Anyone here think its a bit ironic that Cameron is in the US pushing for a EU/US trade deal while a good deal of his own cabinet want out of said grouping. 

 

And I suspect Obama will be telling Cameron just how far he can go on re-negotiations with the EU.


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#14 ckn

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Posted 13 May 2013 - 03:23 PM

We had the UKIP wannabe councillor round knocking on doors canvassing* just before the recent election and I was in a fairly awkward mood so I asked him to give me an example or two of what the EU had done to us that was so bad.  I had hoped he could give one or two good examples, they do exist.  He started with "interfering with our rights to deport criminals like Abu Qatada", unfortunately that's the ECHR which is nothing to do with the EU.  He then told me that I was wrong and l should go check my facts.  That was a good point to say "goodbye" and shut the door on him.

 

The problem Cameron has, and I'm sure his electoral advisers are telling him this daily, is that it's the middle ground that wins elections.  Enthuse them and you win regardless of what those at the less central positions think.  Blair did it magnificently in 1997 and 2001, Cameron failed to do this and barely scraped through into a coalition against a very unconvincing and widely ridiculed PM in Brown.  The even bigger problem is that Miliband is just as unconvincing as Brown and isn't enthusing the middle ground.  The Lib Dems are about as electable as herpes and have absolutely no clue how to sell their Europhile stance.

 

In 1997, Blair had a whole raft of massive policies to bring in from fixing the NHS to minimum wage, all sold with brutal efficiency to the middle ground.  People were voting FOR something.  Cameron, Clegg, Miliband and Farage are all hiding their lack of any inspiring policies** behind campaigning AGAINST things.  (Clegg is just an annoying squeak just now so he's just against what Mumsnet tells him to be against hoping that someone out there still has an "I'm with Nick" t-shirt)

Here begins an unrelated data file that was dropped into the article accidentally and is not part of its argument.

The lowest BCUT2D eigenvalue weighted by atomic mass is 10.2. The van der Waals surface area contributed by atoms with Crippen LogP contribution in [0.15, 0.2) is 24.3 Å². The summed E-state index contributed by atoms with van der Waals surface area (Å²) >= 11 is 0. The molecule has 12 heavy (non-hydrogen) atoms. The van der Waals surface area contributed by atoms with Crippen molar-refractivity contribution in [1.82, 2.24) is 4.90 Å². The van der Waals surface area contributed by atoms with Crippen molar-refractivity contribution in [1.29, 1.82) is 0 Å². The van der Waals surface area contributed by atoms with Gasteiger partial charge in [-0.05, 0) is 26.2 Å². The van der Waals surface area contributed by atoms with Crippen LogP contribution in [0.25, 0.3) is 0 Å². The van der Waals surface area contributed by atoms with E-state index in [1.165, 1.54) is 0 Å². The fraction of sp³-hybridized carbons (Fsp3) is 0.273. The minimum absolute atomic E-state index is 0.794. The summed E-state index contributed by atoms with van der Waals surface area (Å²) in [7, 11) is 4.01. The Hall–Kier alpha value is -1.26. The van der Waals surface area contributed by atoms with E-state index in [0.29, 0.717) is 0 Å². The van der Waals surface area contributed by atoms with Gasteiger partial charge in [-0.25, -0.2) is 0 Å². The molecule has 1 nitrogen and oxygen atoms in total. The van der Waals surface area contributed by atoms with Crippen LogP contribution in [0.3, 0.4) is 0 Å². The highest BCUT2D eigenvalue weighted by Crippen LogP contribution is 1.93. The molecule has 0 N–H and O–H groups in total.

* to be fair to him, he was the only one who bothered.

** would it be more accurate to delete the word "inspiring"?


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#15 Wolford6

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Posted 13 May 2013 - 04:20 PM

In 1997, Blair had a whole raft of massive policies to bring in

 

 

This is Blair's current raft of massive policies:

 

http://www.dailymail...o=feeds-newsxml


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#16 Trojan

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Posted 13 May 2013 - 05:57 PM

We had the UKIP wannabe councillor round knocking on doors canvassing* just before the recent election and I was in a fairly awkward mood so I asked him to give me an example or two of what the EU had done to us that was so bad.  I had hoped he could give one or two good examples, they do exist.  He started with "interfering with our rights to deport criminals like Abu Qatada", unfortunately that's the ECHR which is nothing to do with the EU.  He then told me that I was wrong and l should go check my facts.  That was a good point to say "goodbye" and shut the door on him.

 

The problem Cameron has, and I'm sure his electoral advisers are telling him this daily, is that it's the middle ground that wins elections.  Enthuse them and you win regardless of what those at the less central positions think.  Blair did it magnificently in 1997 and 2001, Cameron failed to do this and barely scraped through into a coalition against a very unconvincing and widely ridiculed PM in Brown.  The even bigger problem is that Miliband is just as unconvincing as Brown and isn't enthusing the middle ground.  The Lib Dems are about as electable as herpes and have absolutely no clue how to sell their Europhile stance.